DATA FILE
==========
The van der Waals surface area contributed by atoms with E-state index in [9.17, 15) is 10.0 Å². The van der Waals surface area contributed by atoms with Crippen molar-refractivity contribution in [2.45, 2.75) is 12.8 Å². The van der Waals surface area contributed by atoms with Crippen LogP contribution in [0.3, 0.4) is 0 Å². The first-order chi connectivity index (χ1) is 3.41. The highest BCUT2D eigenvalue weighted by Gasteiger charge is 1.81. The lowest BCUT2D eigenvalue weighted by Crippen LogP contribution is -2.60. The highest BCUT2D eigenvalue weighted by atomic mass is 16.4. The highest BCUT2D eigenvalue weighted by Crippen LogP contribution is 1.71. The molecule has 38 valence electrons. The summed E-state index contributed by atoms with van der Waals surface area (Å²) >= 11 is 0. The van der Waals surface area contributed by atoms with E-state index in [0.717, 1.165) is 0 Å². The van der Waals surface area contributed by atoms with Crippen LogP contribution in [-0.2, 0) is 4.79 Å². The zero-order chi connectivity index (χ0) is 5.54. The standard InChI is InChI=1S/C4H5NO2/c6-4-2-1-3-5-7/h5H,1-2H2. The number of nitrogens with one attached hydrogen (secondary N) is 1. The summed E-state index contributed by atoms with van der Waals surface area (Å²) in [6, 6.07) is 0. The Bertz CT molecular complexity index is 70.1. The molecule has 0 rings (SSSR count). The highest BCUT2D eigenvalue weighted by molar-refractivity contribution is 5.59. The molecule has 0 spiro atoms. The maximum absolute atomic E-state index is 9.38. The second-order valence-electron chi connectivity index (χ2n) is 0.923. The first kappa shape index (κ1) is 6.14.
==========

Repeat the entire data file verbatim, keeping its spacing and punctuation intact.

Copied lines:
The van der Waals surface area contributed by atoms with E-state index in [9.17, 15) is 10.0 Å². The van der Waals surface area contributed by atoms with Crippen molar-refractivity contribution in [2.45, 2.75) is 12.8 Å². The van der Waals surface area contributed by atoms with Crippen LogP contribution in [0.3, 0.4) is 0 Å². The first-order chi connectivity index (χ1) is 3.41. The highest BCUT2D eigenvalue weighted by Gasteiger charge is 1.81. The lowest BCUT2D eigenvalue weighted by Crippen LogP contribution is -2.60. The highest BCUT2D eigenvalue weighted by atomic mass is 16.4. The highest BCUT2D eigenvalue weighted by Crippen LogP contribution is 1.71. The molecule has 38 valence electrons. The summed E-state index contributed by atoms with van der Waals surface area (Å²) >= 11 is 0. The van der Waals surface area contributed by atoms with E-state index in [0.717, 1.165) is 0 Å². The van der Waals surface area contributed by atoms with Crippen LogP contribution in [-0.2, 0) is 4.79 Å². The zero-order chi connectivity index (χ0) is 5.54. The standard InChI is InChI=1S/C4H5NO2/c6-4-2-1-3-5-7/h5H,1-2H2. The number of nitrogens with one attached hydrogen (secondary N) is 1. The summed E-state index contributed by atoms with van der Waals surface area (Å²) in [6, 6.07) is 0. The Bertz CT molecular complexity index is 70.1. The molecule has 0 rings (SSSR count). The highest BCUT2D eigenvalue weighted by molar-refractivity contribution is 5.59. The molecule has 0 spiro atoms. The maximum absolute atomic E-state index is 9.38. The second-order valence-electron chi connectivity index (χ2n) is 0.923. The first kappa shape index (κ1) is 6.14.